Wednesday, January 12, 2005

House Rent Blues
There was a BB-size phlegm ball bouncing around my respiratory tract – tilt one way, even slightly and like a pinball it would trigger some kind of hair-trigger nerve which in turn would send me into an uncontrollable coughing spasm.
As such, I was trying to maintain a precarious balancing act aboard an early morning MTR train surrounded by other sleepy nervous commuters at-risk for catching whatever gunk had gripped me. Don't move, don't shift, don't breathe lest the hacking begin and dozens of Sars/avian flu-panicked eyes widen and then squint and avert their collective gaze in fear and disapproval. Unclean! Unclean!
Despite the rush hour crush, though, one seat on my immediate right remained vacant through seven stops – not unusual, though, for a foreigner sick or well on a Hong Kong bus or MTR. But on my left was an intrepid Good Samaritan who would not be denied.
"You are sick," he observed astutely. "Oh yes, very sick."
I nodded. I knew I should have been in bed or at a clinic rather than trying foolishly to make an emergency run to Shenzhen at the behest of my girlfriend who had phoned in a panic the previous night to say we were being evicted from the Lucky Number by the landlord who had apparently invoked clause 7a, subsection b of the 23-page Chinese language contract that clearly stated he could move his brother-in-law's third cousin into the space with no notice.
The Kowloon Tong stop was announced. "There is a hospital here," said my Chinese Florence Nightingale. "You must be to it post-haste."
"Not-my-stop," I wheezed before collapsing into another hacking spasm. "Prin, Prince ... Edw..."
"Two tablets," he replied, sounding something like a Shao Lin sage. "You must take two tablets. There are many tablets at Kowloon Tong."
I had taken two tablets of something, though not from Kowloon Tong but I lacked the strength to reassure him so I simply held up two fingers and nodded.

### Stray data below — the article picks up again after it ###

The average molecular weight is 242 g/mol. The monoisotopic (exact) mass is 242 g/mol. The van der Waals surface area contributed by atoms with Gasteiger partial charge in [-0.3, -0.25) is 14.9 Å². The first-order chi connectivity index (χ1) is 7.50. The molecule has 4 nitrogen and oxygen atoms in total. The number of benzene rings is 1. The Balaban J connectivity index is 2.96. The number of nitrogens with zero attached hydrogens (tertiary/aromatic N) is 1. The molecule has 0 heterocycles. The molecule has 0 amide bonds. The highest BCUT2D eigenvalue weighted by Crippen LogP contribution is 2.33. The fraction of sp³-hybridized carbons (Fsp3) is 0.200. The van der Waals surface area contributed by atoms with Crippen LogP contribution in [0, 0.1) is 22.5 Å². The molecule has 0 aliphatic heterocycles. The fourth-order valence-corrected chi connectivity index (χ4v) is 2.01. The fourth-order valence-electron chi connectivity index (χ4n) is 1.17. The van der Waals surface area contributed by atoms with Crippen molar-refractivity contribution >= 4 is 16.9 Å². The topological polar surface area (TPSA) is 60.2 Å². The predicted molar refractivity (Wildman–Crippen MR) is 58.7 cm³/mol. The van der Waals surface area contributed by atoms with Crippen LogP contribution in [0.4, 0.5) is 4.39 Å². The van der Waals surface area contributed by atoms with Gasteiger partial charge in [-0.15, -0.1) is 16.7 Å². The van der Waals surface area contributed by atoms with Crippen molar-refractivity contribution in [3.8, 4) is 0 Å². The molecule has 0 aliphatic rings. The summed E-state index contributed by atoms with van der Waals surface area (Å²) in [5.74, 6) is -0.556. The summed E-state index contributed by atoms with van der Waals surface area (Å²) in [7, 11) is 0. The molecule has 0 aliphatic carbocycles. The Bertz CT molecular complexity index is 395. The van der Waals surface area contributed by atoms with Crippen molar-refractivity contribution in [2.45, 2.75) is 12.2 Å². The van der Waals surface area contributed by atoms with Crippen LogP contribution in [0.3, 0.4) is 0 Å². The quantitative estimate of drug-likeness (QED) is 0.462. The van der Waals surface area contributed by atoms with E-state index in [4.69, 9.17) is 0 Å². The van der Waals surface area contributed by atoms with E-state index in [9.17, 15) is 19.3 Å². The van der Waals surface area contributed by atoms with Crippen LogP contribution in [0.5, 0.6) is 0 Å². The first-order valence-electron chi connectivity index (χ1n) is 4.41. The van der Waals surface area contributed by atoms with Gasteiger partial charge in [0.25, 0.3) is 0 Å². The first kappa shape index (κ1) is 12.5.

''Mmmm," he said solemnly. "You are not healthy. Not happy or healthy. You must have two tablets to be healthy and happy."
Prince Edward slid into view.
"Sounds-good," I gasped. "Will-do, my-stop, thanks-bye-bye."
"Remember two tablets!" he shouted as I stumbled out the door while remembering to mind the gap. "Remenber-the-Alamo!" I replied foolishly before another spasm hit me.
Thankful that the temperature scans weren't operating at the Hong Kong or Shenzhen border crossings I left the health questionaire blank except for checking the "no fluid exchanges with rabid civit cats" box and put on my best "I'm a glowing bundle o' health just here for a short holiday" smile for the passport inspectors before collapsing in a sweat-soaked heap in a taxi to my soon-to-be former digs.
There I found my girlfriend "C" amid a pile of half-packed boxes and debris. C had done well and found us another apartment in the same building in an amazing 12 hours but there were some small details that still hadn't been ironed out – like getting the deposit back from the man she and I now referred to as "the evil landlord."
And there was my condition. I could no more lift a simple cardboard box and haul it than I could recite the periodic table in Esperanto and it also became increasingly clear that returning to Hong Kong and clocking in for work was not an option. All I yearned for was a short, blissful coma.